Apple changes its iOS developer terms again, allowing Squeak apps.

A few months ago Apple made some controversial changes to its App Store developer terms, which were seen as overly restrictive. The scuttlebutt was that the changes were aimed at banning Adobe Flash from the iPhone, since Apple had already said that Flash was not going to be included, nor allowed on the iPad. The developer terms said that all apps. which could be downloaded through the App Store had to be originally written only in C, C++, Objective-C, or Javascript compatible with Apple’s WebKit engine. No cross-compiled code, private libraries, translation or compatibility layers were allowed. Apple claimed they made these changes to increase the stability and security of the iOS environment for users. I considered this a somewhat dubious claim given that they were allowing C and C++. We all know the myriad security issues that Microsoft has had to deal with as a result of using C and C++ in Windows, and in the applications that run on it. A side-effect I noticed was that the terms also banned Squeak apps., since Squeak’s VM source code is written in Smalltalk and is translated to C for cross-compilation. In addition any apps. written in it are originally written in Smalltalk (typically), and are executed by the Squeak VM, which would be considered a translation layer. The reason this was relevant was that someone had ported Squeak to the iPhone a couple years ago, and had developed several apps. in it.

The Weekly Squeak revealed today that Apple has made changes to its App Store terms, and they just so happen to allow Squeak apps. As Daring Fireball has revealed, Apple has removed all programming language restrictions. They have even removed the ban on “intermediary translation or compatibility layers”. The one caveat is they do not allow App Store apps. to download code. So if you’re using an interpreter in your app., the interpreter and all of the code that will execute on it must be included in the package. (Update 9-12-10: Justin James pointed out that the one exception to this rule is Javascript code which is downloaded and run by the WebKit engine). This still restricts Squeak some, because it would disallow users or the app. from using something like SqueakMap or SqueakSource as a source for downloading code into a Squeak image, but it allows the typical stand-alone application case to work.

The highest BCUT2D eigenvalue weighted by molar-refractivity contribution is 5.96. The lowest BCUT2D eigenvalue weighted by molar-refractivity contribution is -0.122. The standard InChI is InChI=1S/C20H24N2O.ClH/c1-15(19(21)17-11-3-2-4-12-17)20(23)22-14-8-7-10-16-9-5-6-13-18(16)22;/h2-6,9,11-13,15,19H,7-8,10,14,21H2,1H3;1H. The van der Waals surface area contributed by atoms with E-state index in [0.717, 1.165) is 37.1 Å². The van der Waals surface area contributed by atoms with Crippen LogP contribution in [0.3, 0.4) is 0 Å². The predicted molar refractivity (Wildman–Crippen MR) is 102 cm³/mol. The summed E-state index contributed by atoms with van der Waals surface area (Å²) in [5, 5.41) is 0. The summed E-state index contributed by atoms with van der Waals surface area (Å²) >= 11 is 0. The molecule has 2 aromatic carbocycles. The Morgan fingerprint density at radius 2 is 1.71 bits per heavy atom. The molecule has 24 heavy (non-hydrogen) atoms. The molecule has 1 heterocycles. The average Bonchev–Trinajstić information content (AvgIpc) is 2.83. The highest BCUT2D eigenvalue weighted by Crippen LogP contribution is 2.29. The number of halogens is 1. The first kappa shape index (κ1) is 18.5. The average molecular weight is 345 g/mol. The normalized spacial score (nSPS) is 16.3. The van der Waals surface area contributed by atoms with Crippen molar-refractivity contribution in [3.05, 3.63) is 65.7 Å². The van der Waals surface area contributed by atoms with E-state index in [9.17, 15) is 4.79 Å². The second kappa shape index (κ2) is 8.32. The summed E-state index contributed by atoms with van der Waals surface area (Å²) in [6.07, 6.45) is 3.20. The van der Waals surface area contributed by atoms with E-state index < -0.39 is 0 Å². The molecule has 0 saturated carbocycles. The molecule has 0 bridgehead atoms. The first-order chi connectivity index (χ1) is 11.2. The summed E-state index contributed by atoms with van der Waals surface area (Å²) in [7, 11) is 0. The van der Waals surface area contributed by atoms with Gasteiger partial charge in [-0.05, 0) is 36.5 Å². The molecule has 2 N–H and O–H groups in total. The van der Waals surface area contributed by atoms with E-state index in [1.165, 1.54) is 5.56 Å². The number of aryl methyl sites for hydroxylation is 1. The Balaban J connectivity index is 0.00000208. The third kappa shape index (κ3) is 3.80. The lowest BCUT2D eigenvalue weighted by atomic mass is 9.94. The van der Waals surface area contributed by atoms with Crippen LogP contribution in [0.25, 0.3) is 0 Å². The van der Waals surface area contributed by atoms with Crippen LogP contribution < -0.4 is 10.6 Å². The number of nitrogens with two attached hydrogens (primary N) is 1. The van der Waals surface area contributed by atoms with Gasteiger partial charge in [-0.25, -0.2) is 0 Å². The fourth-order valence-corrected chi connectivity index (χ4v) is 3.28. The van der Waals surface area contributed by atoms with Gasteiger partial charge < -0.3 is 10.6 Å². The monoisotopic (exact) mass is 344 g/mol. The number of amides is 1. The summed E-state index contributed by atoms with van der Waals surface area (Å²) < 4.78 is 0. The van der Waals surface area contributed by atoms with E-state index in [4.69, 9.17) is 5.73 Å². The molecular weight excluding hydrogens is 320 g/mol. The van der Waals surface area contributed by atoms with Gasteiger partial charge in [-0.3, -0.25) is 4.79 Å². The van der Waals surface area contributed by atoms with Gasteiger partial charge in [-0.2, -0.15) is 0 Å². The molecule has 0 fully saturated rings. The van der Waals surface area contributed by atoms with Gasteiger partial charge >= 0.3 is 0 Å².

John Gruber, the author of Daring Fireball, speculates that these new rules could allow developers to use Adobe’s Flash cross-compiler, which Adobe had scuttled when Apple imposed the previous restrictions. John said, “If you can produce a binary that complies with the guidelines, how you produced it doesn’t matter.” Sounds right to me.

However, looking over the other terms that John excerpts from the license agreement gives me the impression that Apple still hasn’t figured everything out yet about what it will allow, and what it won’t allow, in the future. It has this capricious attitude of, “Just be cool, bro.” So things could still change. That’s the thing that would be disappointing to me about this if I were an iPhone developer right now. I got the impression when the last license terms came out that Apple hadn’t really thought through what they were doing. While I get a better impression about the recent changes, I still have a sense that they haven’t thought everything through. To me the question is why? I guess it’s like what Tom R. Halfhill once told me, that Steve Jobs never understood developers, even back in the days when the company was young. Steve Wozniak was the resident “master developer” in those days, and he had Jobs’s ear. Once he left Apple in the 1980s that influence was gone.

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